That, and animation is a more forgiving medium, in terms of special effects, child actors, costuming and wardrobe, etc. But even leaving those aside, I do think that the choice of a particular style allows for this possibility:

His reality is the reality of an abstraction from real life that captures its essence, not as a real particular human who we see ourselves reflected in.

CB said...

This article seems awfully anachronistic. The episode mentioned--Homer the Heretic--was from 1992, and that picture of Homer that accompanies the article looks even older than that. Plus, The Simpsons hasn't been big in pop culture for about 10 years now. I'm a huge fan of the show, but it's been embarrasingly bad for several years now.

Ann Althouse said...

Balfegor: "Grave of the Fireflies" is one of my favorite movies. (See my Blogger profile.) I think it is the saddest movie I've ever seen (and also very beautiful). I get chills just starting to think about it. I do think the abstracted reality of the cartoon makes it more affecting and saves it from being phony or maudlin.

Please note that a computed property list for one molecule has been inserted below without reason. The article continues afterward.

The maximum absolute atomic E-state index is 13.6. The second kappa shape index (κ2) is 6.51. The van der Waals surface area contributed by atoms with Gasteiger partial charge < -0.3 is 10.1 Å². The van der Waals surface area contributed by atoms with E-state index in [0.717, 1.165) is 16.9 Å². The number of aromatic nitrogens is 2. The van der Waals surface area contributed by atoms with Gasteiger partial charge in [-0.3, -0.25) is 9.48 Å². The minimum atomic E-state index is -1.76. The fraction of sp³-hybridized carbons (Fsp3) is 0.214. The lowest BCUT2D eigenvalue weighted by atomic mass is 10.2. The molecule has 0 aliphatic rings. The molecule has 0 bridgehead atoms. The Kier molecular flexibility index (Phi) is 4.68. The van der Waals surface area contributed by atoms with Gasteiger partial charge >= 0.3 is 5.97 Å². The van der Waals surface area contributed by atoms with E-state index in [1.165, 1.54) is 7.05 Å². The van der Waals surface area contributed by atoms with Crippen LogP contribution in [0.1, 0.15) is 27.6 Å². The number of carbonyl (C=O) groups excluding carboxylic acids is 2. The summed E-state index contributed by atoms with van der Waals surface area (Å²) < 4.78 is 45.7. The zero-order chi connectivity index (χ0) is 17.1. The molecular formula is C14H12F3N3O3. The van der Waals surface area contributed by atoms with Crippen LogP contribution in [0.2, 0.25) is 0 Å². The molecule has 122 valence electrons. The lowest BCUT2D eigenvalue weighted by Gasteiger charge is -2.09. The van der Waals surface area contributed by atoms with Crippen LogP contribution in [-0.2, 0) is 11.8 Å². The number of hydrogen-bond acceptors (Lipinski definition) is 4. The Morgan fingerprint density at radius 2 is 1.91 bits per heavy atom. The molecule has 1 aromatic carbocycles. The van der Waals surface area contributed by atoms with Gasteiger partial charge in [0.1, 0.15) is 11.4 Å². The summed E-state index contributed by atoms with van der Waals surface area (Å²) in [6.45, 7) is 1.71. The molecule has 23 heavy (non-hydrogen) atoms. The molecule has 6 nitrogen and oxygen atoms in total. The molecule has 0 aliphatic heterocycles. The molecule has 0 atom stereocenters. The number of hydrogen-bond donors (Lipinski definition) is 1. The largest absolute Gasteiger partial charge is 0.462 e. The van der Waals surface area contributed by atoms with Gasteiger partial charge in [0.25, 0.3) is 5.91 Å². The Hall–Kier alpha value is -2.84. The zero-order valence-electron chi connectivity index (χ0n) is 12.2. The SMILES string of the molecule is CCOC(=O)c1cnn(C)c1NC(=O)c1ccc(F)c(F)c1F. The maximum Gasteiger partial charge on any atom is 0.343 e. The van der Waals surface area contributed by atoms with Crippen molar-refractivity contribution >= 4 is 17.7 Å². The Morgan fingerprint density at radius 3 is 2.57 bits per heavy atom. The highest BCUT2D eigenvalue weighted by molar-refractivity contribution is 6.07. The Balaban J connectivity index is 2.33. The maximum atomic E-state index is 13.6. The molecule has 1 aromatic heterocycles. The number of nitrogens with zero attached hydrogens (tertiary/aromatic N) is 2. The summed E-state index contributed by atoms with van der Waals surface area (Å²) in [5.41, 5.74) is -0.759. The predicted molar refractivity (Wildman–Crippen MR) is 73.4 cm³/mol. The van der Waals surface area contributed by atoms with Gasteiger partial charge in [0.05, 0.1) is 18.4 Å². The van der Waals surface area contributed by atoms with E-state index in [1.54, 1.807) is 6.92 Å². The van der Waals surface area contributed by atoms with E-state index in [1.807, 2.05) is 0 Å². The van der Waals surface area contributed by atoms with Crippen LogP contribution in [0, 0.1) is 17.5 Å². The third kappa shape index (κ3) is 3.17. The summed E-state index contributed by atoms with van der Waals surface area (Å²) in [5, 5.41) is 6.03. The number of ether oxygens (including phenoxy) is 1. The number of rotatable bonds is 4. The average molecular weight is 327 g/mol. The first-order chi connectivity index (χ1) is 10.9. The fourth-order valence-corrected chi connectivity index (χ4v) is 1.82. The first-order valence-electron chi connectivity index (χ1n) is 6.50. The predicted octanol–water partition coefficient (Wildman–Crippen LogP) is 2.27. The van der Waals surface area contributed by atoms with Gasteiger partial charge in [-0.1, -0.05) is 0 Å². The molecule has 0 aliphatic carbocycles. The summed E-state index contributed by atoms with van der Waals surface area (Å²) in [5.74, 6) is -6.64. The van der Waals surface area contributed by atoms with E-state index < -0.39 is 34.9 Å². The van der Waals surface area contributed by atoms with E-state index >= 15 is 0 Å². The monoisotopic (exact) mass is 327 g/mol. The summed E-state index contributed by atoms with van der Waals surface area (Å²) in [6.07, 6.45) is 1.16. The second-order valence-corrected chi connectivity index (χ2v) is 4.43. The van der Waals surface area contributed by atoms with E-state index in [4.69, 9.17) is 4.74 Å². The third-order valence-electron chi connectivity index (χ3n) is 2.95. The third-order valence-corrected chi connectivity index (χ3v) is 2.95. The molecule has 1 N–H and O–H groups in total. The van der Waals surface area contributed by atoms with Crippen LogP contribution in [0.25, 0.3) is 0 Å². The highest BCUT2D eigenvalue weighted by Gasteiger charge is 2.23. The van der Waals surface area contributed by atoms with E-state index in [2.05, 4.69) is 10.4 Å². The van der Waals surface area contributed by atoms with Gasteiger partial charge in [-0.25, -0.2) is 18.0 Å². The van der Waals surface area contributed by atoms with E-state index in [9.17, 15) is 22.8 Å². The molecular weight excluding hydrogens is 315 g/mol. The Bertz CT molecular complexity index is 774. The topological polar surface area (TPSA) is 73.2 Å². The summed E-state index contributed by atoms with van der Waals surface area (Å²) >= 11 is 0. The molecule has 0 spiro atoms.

CB: As to the time warp, the article is from Britain. I'm guessing they are on a different season.

I haven't watched "The Simpsons" in a long time myself. I do watch "South Park." The insights are the same. You can do things with cartoons that would be insufferable with live actors.

And I mean flat cartoons. I detest those 3-D things.

Bruce Hayden said...

I think that South Park has gone a ways beyond the Simpsons. What is amazing to me is how well they can get a message out, using such crude graphics and only a limited number of people for all those voices.

AlaskaJack said...

After this "bunch of naked apes" has exhausted the thought of Homer Simpson, I predict the next source of deep wisdom for them will be the chattering of chimpanzees.